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Astronaut Beams First 3-D Video from Space Station

Live video stream from the International Space Station in 3D showing demo by Astronaut Ron Garan
Live video stream from the International Space Station in 3D showing demo by Astronaut Ron Garan.
(Image: © ESA)

Hollywood's cheesy 3-D extravaganzas may soon pale in comparison to getting an immersive view of floating in and around the space station. That's because an astronaut has created the first live-streamed 3-D video in the history of space exploration with a shoebox-size camera.

The live space show featured NASA astronaut Ron Garan,  playing with an inflatable Earth globe as he talked about his work aboard the International Space Station on Aug. 6. Viewers wore polarized 3-D movie glasses to watch the live-stream at the European Space Research and Technology Centre in the Netherlands. [See the 3-D space video]

But it's not just entertainment; the 3-D experience might even help mission controllers get a better sense of what's going on with space operations.

"The camera could also be used in the future outside the ISS to support the astronauts' spacewalks or other critical robotic operations," said Massimo Sabbatini, a coordinator for the Erasmus Recording Binocular (ERB-2) camera. "This really felt like being in space with an astronaut by your side."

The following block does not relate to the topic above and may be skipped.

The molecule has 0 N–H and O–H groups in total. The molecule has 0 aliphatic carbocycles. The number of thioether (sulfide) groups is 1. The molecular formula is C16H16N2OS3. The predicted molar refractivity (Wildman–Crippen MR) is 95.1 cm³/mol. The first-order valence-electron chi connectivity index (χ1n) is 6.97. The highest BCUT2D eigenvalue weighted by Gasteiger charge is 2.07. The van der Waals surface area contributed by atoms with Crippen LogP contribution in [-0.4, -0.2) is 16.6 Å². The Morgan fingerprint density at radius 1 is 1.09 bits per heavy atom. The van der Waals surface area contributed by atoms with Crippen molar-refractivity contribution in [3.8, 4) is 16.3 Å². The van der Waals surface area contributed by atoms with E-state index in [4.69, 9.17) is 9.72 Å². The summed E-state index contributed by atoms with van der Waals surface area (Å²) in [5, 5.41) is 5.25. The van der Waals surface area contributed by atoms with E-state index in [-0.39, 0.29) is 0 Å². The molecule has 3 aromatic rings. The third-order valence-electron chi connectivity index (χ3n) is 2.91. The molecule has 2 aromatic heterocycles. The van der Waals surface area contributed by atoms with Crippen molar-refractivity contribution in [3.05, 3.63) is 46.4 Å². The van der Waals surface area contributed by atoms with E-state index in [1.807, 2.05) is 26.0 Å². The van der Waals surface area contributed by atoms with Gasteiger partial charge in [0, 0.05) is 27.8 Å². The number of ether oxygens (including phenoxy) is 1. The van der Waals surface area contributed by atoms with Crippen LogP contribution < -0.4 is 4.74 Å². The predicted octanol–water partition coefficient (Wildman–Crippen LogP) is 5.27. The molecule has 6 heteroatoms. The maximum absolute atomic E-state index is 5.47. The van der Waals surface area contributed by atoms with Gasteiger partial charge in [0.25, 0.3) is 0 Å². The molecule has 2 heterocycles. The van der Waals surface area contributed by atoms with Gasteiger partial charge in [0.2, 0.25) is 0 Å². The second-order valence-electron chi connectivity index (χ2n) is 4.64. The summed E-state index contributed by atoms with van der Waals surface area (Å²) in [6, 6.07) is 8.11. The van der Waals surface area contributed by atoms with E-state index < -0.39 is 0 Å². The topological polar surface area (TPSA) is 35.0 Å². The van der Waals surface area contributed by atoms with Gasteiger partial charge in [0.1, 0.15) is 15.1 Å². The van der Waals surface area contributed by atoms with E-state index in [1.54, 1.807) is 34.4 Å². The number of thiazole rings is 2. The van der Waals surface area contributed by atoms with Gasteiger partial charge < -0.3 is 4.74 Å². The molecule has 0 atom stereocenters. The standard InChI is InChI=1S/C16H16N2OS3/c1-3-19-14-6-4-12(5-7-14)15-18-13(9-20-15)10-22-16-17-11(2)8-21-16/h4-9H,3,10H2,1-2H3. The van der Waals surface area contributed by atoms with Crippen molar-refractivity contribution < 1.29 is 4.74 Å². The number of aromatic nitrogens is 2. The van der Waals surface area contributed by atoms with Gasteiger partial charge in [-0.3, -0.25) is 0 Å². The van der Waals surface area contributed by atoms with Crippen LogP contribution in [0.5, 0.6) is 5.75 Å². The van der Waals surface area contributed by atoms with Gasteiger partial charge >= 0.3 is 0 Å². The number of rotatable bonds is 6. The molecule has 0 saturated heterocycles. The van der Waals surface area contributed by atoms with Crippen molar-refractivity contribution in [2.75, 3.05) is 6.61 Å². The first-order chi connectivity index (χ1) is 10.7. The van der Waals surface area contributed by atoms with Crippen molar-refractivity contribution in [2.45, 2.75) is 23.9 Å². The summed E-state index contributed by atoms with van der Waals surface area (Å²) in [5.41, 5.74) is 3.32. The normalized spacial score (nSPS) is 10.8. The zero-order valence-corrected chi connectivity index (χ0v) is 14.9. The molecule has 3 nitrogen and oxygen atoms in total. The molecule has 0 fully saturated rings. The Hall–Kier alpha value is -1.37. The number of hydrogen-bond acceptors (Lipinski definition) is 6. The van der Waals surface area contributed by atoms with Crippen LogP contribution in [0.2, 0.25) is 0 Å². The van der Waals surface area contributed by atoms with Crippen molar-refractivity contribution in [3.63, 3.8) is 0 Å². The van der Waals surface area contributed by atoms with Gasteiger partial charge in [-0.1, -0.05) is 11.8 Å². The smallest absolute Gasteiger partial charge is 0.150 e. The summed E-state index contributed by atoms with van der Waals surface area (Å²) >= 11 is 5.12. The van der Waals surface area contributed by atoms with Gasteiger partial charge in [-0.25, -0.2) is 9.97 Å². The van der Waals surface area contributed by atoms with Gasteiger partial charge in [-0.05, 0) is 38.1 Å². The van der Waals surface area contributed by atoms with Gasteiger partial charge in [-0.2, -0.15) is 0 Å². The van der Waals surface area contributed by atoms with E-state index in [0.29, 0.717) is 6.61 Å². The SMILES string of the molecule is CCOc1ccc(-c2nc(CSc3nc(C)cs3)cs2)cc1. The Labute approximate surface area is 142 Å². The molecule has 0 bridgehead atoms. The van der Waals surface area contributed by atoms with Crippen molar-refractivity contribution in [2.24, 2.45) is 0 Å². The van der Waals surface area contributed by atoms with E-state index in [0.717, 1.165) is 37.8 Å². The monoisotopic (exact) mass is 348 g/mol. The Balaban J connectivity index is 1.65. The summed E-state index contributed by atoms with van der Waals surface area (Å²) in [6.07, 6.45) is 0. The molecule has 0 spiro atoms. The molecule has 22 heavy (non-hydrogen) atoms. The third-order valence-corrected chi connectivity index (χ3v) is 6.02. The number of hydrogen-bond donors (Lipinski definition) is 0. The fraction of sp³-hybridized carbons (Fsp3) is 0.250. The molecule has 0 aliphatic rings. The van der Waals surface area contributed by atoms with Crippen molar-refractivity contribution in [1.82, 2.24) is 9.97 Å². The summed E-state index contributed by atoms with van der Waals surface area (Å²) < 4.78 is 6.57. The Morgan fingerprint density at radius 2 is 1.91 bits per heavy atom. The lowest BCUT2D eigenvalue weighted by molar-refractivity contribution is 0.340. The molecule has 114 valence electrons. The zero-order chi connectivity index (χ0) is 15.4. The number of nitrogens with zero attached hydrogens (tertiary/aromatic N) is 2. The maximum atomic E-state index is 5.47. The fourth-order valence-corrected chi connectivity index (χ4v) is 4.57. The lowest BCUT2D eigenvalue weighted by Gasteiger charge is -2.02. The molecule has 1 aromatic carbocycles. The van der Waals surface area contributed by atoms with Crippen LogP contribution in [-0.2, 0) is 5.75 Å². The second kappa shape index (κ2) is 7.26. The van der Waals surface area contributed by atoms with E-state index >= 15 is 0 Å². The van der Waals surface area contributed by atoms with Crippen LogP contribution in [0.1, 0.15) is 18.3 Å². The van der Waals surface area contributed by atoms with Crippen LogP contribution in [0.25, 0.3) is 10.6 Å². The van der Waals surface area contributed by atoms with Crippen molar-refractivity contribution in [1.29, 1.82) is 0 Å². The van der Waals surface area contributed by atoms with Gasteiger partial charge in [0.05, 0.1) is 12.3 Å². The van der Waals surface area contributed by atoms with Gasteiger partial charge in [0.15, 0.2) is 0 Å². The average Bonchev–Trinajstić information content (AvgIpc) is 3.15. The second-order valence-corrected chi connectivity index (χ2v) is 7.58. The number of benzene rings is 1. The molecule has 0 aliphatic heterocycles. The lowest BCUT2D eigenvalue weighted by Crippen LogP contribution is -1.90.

The European Space Agency has played around with similar cameras developed by the Dutch company Cosine BV and Italian company Techno System. One of its astronauts, Paolo Nespoli, already used such a camera to record his life aboard the space station. A second, André Kuipers, is going through training to use the ERB-2 camera during his six-month mission starting in November. [Stunning Space Photos by Paolo Nespoli]

But the Aug. 6 test marked the first live transmission test of the second-generation camera. The first ERB-2 images from that will soon go up on ESA's YouTube 3-D channel.

"If you already have a new generation 3-D-enabled plasma TV at home, you'll be able to immerse yourself in the world of the space station without leaving your sofa," Sabbatini said. "These videos will turn more people into real space fans."

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